The day period must be light, and the night period must be dark. A timer should be used to set day/night periods.
Daily maintenance should consist of spot cleaning by removing soiled substrate, cleaning water bowl thoroughly and wiping glass clean.
The entire tank should be cleaned thoroughly at least once every month with:
- A mild dishwashing liquid in warm water (make a weak dilution), THEN
- Vinegar & water (1:8) OR bleach and warm water (1:32)
- Cage “furniture” should also be scrubbed clean with the same dilution.
- RINSE OFF ALL SOAP AND BLEACH THOROUGHLY WITH PLAIN WATER BEFORE RE-INTRODUCING YOUR PET TO ITS ENCLOSURE!!
- NEVER MIX VINEGAR AND BLEACH - IT CREATES A TOXIC SOLUTION
GROOMING & HYGIENE:
To reduce the risk of contracting and spreading salmonella poisoning, all handlers should wash their hands after handling any lizard.
SIGNS OF A HEALTHY ANIMAL:
smooth, even skin; no traces of mites (small, reddish brown spots around nostrils, near ears and eyes); clear, bright eyes; rounded, full body; strong, even, smooth jaw line; regular record of healthy feeding and defecating schedule. It is very important to keep a journal for each animal that records feeding, refusing, defecation, shedding, unusual behavior, changes in behavior and dates of bulb changes. This will help your veterinarian trouble-shoot any health issues.
We recommend physical exams every year or two years with an exotic pet veterinarian for pet lizards, reptiles and amphibians. If your vet sees your pet regularly, many common conditions that afflict pet lizards, reptiles and amphibians can be caught and treated early. If not caught early enough or if left untreated, many of these conditions can become far worse if not fatal.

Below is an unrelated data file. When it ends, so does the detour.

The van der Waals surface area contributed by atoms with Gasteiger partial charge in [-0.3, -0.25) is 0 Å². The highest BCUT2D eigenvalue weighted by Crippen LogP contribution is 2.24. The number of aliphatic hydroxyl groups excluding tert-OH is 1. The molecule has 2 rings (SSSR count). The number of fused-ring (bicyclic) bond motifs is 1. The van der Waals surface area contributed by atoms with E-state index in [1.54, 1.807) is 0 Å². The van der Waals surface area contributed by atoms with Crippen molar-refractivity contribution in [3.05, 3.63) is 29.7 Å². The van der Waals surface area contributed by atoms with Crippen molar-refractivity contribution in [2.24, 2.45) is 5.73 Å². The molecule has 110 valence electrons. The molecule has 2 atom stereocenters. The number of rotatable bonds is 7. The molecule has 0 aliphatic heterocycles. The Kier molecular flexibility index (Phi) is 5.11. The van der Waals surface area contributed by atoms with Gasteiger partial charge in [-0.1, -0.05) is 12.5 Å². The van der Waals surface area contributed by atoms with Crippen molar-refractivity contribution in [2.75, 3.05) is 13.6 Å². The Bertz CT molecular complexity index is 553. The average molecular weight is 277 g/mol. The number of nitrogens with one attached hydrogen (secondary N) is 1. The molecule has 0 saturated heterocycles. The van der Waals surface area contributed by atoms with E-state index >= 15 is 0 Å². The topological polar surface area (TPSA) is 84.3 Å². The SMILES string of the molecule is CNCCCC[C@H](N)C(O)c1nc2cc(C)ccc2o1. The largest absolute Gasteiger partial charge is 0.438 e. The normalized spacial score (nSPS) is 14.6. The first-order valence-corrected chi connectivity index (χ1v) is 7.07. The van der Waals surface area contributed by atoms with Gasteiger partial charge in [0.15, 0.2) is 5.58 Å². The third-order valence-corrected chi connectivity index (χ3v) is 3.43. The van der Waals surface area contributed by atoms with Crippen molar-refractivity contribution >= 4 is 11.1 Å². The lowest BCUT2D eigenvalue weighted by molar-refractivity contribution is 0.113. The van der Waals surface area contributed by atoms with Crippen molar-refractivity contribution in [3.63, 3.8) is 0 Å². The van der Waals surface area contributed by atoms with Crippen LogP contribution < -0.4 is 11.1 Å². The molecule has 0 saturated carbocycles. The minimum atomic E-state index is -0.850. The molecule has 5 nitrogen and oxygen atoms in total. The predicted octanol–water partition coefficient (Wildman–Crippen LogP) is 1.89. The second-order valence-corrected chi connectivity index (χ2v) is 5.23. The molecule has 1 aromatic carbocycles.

SIGNS OF ILLNESS:
Irregular skin; small reddish brown spots (mites) around mouth, eye area, ear area; irregular jaw line, ‘dents’ in mouth with (or without) cottage cheese-like material (stomatitis); cloudy eyes or dull colored body when not in a shed; dark patches on body; thinned body; irregular feeding and defecating habits. Also, limp, lethargic; sunken eyes; obvious bite marks or wounds from cage mate or prey. Red, fluid filled patches may indicate thermal burns.
SOME COMMON PROBLEMS INCLUDE:
|Calcium/phosphorus imbalance; MBD||Failure to grow, weakness, limb deformities and fractures, seizures||See exotic pet veterinarian, ensure optimal diet with proper calcium supplementation and UV light.|
|Intestinal parasites (coccidia and pinworms are common)||Failure to grow, loss of appetite, abnormal stools||See exotic pet veterinarian (fecal parasite evaluation and appropriate medication).|
|Egg binding in females||Abdominal enlargement, decreased appetite, difficulty defecating||See an exotic pet veterinarian immediately.|